More letters arrive from Arthur over the spring. He is working in a chemical factory in Russian-occupied Lwow, in eastern Poland. He sends the family money.
Most of the Jews in Bielitz have left the city for the Gouvernement. Before the war there were eight thousand Jews in Bielitz, but that number has now dwindled to about three hundred. A few of Gerda’s friends are left, including LlseKleinzähler.
Low on money, the family survives by making dresses, sweaters, and bonnets, and selling them in the neighborhood. People pay for them with food.
In May, Gerda celebrates her sixteenth birthday. A letter from Arthur arrives that very day, with a picture of him enclosed.
The family follows the war news gloomily as German successes continue. France falls. In September they learn that Mr. Pipersberg is living in hiding in the Gouvernement.
When 1941 dawns, Gerda is convinced that the war will end that year. In the spring comes the news that the Germans have invaded Russia, and the former Russian-controlled parts of Poland (including Lwow) are now in German hands. Gerda worries about what may happen to Arthur.
Inspired by her meeting with Ulla, a local woman in her twenties who has a PhD in English, Gerda starts to take English lessons from Ulla. One day in July she is on her way to Ulla’s for a lesson when she is stopped by a policeman, who discovers her English textbook. He takes her to the police station, since learning English is illegal. At the police station, an officer tells her that learning English is a “terrible crime.” He tells her she will be punished, but then sends her home just with a warning not to learn English anymore.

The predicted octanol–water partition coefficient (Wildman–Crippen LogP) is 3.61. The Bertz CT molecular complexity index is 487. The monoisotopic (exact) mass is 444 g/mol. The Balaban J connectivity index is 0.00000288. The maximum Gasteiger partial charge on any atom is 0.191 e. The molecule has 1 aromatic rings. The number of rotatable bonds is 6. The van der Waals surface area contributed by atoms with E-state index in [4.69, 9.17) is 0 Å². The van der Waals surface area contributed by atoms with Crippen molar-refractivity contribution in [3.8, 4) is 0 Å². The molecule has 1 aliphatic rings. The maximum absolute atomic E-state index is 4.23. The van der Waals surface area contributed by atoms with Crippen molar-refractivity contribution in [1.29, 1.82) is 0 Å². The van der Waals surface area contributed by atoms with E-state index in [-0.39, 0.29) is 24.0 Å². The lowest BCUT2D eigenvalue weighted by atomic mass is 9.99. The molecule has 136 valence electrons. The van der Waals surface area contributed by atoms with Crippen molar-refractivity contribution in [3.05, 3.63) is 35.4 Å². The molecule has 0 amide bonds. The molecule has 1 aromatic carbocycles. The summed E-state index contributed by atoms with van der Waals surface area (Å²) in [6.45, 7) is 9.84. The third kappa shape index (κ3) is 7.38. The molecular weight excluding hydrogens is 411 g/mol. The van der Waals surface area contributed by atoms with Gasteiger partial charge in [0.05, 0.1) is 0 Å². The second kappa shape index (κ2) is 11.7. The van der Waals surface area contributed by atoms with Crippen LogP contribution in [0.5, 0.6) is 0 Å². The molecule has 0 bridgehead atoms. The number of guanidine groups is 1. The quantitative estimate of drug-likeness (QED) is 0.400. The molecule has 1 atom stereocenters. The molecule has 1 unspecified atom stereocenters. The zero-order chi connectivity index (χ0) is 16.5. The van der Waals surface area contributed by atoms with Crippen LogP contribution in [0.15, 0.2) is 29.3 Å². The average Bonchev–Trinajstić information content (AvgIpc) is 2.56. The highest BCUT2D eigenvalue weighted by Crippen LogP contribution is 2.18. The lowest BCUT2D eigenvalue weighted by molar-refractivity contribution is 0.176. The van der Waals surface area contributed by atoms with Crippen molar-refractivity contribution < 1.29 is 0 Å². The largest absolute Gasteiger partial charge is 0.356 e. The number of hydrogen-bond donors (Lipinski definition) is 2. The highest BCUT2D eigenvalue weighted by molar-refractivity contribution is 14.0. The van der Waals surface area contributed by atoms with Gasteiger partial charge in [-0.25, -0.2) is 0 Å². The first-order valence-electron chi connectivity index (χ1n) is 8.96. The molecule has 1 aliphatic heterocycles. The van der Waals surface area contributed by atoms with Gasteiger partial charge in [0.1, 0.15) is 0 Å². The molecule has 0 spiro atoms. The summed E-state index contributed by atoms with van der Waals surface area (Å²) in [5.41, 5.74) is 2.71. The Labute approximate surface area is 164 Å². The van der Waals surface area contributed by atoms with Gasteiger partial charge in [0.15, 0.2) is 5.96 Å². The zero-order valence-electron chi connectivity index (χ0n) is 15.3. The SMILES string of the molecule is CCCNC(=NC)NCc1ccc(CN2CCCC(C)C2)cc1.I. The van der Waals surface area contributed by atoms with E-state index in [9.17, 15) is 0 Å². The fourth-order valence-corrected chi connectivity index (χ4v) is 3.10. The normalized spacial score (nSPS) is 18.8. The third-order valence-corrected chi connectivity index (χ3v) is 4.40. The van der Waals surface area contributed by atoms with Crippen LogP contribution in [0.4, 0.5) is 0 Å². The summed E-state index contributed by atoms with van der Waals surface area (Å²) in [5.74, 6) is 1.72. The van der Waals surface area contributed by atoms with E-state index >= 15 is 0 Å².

In September 1941, Gerda and Lise visit a Jewish boys’ camp that has been set up by the SS just outside Bielitz. The camp is a converted factory where art and furniture confiscated from Jews is stored and repaired if necessary. There she meets AbekFeigenblatt, who takes an interest in her and walks her home. Gerda thinks he is about thirty years old and therefore “practically an old man.”
The officer at the police station who sends Gerda home rather than punishing her for learning English is the first of only two Germans Gerda encounters during World War II who behaves in a civilized way, as if they have human feelings.
In spite of the horrible nature of the story Gerda has to tell, the memoir is also about love and the many forms it takes in extremely difficult circumstances, including love of family and friends, and also romantic love. This chapter introduces Abek, who falls in love with Gerda and will become an important figure in her life, although her feelings for him will throughout be ambivalent.